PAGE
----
Location: Vegetable Research
Project Number: 6080-22000-028-33-I
Project Type: Interagency Reimbursable Agreement
Start Date: Aug 12, 2020
End Date: Sep 30, 2022
To apply genome editing technologies to manipulate tomato functional genes or regulatory elements to generate novel genetic materials conferring enhanced disease resistance to tomato yellow leaf curl virus.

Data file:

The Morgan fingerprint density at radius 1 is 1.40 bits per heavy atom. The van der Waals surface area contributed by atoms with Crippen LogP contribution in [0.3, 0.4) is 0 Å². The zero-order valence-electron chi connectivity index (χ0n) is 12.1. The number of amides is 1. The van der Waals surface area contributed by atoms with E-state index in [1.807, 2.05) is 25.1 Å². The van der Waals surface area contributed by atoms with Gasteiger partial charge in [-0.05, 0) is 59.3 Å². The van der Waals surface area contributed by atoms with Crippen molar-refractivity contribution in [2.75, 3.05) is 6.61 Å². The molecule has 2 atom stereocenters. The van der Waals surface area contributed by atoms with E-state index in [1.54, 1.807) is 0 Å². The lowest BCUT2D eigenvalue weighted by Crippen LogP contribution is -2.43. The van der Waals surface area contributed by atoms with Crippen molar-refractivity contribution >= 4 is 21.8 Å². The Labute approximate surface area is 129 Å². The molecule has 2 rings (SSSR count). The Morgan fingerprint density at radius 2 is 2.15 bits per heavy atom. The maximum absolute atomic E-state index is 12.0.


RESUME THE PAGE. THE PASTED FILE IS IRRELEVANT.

The present experimental design will focus only on the first stage in proof of concept. Prior to project initiation, gene targets with potential to confer or regulate disease resistance or susceptibility will be identified for genetic manipulation in tomato (e.g., gene editing, RNAi or ectopic expression). Specific diseases of tomato of interest both in the Philippines and the US will be initially identified and 1-3 gene targets likely to influence one or several important disease problems (e.g. tomato yellow leaf curl virus) will be identified. As a proof-of-concept, we will focus our efforts in developing novel tomato genetic materials with resistance to Tomato yellow leaf curl virus (TYLCV). There are currently six known Ty resistance genes in tomato against TYLCV. Four of these genes (Ty1, Ty2, TY3 and ty5) have been identified and sequenced and two others (Ty4 and Ty6) mapped. The ty-5 is a recessive gene which could be a good target for genome editing. Other five Ty genes are dominant and would need to target some regulatory elements to regulate the expression of these genes to improve resistance to TYLCV. The terms of a research agreement (i.e., material transfer research agreement) will also be agreed upon. 1. Develop and validate gene editing and/or expression constructs for selected genes of interest in collaboration with visiting Philippine scientist(s). (4-6 months) 2. Transformation and genetic assessment to validate gene edits or transgene integrations - performed in the U.S. and/or the Philippines. (1 year) 3. Develop lines with validated transgenes for evaluation and assess the phenotypes. (6-12 months) The Plant Soil and Nutrition Research Unit in Ithaca, New York and the U.S. Vegetable Laboratory in Charleston, South Carolina can host some visiting scholars from the Philippines throughout the project period to enhance collaboration efforts and facilitate technology transfer. Future Directions: Following the proof of concept research activities described in this proposal, field trials will be set up both in the U.S. and the Philippines to validate the field performance of these selected gene-edited materials for target disease resistance. These field trials may be expected to take approximately two years. The final stage will be deregulation and commercialization of the products in the U.S. and the Philippines, which may be expected to take approximately one to two years. The proposed research activities use tomato as a model system. Once some breakthroughs are achieved on disease resistance for tomato using gene-editing and/or other biotechnological approaches, the same strategy and technology could be applied to other crops and traits of mutual interest to the U.S. and the Philippines.